Most common form is BUBONIC because of VERY LARGE inguinal or axillar lymphadenopathy.
Uncontagious as bubonic, but pneumonic IS contagious
factor that makes S. typhi especially pathogenic
can be transmitted from carriers - the organism is lodged in the gallbladder but it's asymptomatic
another name for Hemorrhagic E. coli:
0157-H7
how is hemorrhagic e. coli transmitted?

what is the general resorvoir
-undercooked beef
-apple cider
-petting farms

Resorvoir: Cows
Symptoms of hemorrhagic e. coli infection:
severe cramps
-severe dysentery
very bloody
culture media requirements of E.coli 0157:h7:
SMAC - sorbital MAC --> allows differentiation of Hemorrhagic ecoli from others.

CT-SMAC: cefixine/tellurite + SMAC -> inhibits growth of other ecoli bugs
What is the difference btwn SMAC and MAC?
SMAC has sorbitol;
pH indic: phenol red

normal e.coli ferment sorbitol and turn pink; hemorrhagic does not, so remains clear.
what population is Hemolytic Uremic syndrome usually seen in?

what is the mechanism of the disease?
elderly/young chidren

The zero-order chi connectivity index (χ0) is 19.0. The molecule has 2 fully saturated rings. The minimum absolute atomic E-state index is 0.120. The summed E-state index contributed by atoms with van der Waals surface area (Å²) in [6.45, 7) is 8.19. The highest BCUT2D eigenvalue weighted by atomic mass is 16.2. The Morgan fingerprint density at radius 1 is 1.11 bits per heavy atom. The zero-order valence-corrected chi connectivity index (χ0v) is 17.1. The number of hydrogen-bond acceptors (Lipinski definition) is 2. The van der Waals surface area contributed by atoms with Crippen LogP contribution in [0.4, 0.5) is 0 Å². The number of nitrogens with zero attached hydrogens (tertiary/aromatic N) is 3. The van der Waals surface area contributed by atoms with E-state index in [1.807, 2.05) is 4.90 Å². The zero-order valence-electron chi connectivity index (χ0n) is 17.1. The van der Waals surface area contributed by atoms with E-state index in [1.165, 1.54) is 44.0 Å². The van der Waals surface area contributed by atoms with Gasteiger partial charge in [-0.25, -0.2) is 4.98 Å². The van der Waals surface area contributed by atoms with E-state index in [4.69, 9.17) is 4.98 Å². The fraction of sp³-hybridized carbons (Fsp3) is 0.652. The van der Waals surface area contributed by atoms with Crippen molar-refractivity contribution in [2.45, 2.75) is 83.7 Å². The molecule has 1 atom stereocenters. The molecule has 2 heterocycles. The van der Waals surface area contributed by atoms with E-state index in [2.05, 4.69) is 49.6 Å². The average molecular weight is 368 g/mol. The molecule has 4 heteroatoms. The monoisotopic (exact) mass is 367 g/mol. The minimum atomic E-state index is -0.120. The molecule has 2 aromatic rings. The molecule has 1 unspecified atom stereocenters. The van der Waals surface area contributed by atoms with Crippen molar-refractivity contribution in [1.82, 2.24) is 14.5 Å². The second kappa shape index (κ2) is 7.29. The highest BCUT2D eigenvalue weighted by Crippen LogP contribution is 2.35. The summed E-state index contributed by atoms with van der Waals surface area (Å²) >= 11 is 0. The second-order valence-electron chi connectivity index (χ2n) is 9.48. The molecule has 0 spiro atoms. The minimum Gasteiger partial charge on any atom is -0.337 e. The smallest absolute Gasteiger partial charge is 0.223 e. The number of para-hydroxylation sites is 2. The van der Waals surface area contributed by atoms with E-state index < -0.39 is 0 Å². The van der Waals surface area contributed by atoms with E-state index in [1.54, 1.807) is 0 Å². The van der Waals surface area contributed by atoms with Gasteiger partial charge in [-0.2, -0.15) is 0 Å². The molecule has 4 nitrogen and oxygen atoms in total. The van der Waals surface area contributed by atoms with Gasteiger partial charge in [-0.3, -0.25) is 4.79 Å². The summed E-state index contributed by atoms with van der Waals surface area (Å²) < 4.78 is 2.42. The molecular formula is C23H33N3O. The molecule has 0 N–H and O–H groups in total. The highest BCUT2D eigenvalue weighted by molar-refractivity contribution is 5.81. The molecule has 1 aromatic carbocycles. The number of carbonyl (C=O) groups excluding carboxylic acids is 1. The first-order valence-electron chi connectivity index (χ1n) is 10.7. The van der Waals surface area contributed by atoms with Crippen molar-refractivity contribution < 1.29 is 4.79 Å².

causes blood clots in kidneys, RBC lysis, renal failure.
Why is hemolytic uremic syndrome (HUS) difficult to treat?
Treating with antibiotics inhibits normal flora and enables the pathogenic 0157-H7 to grow even better!
how are enteric pathogens differentiated?
1. screening specimens for enteric bugs
2. biochemical id
3. serological typing
3 antigen types on enterobacteria:
O -> Somatic

H -> Flagella

K -> envelope (capsular)
process of Otyping for salmonella:
1. Apply PolyO antibody (against all 50 types of O)
If no agglutination: either not salmonella, or the H/K ag are masking O
2. Boil to destroy H/K antigens (heat labile)
3. Retest with PolyO; if agglutination:
4. Test with individual anti-sera ->most common is Anti-D, Anti-A,C
5. Subtype -> then do H serotype
what is PFGE essentially?
pulsed field gel electrophoresis;
fingerprint-typing to match enteric bacterial strains that are same in various patients.
What bacteria are not serotyped?
edwardsiella
enterocolitica
what do we know from positive fermentors on enteric agar?
fermentation indicates normal flora
nonfermentors are POSSIBLE pathogens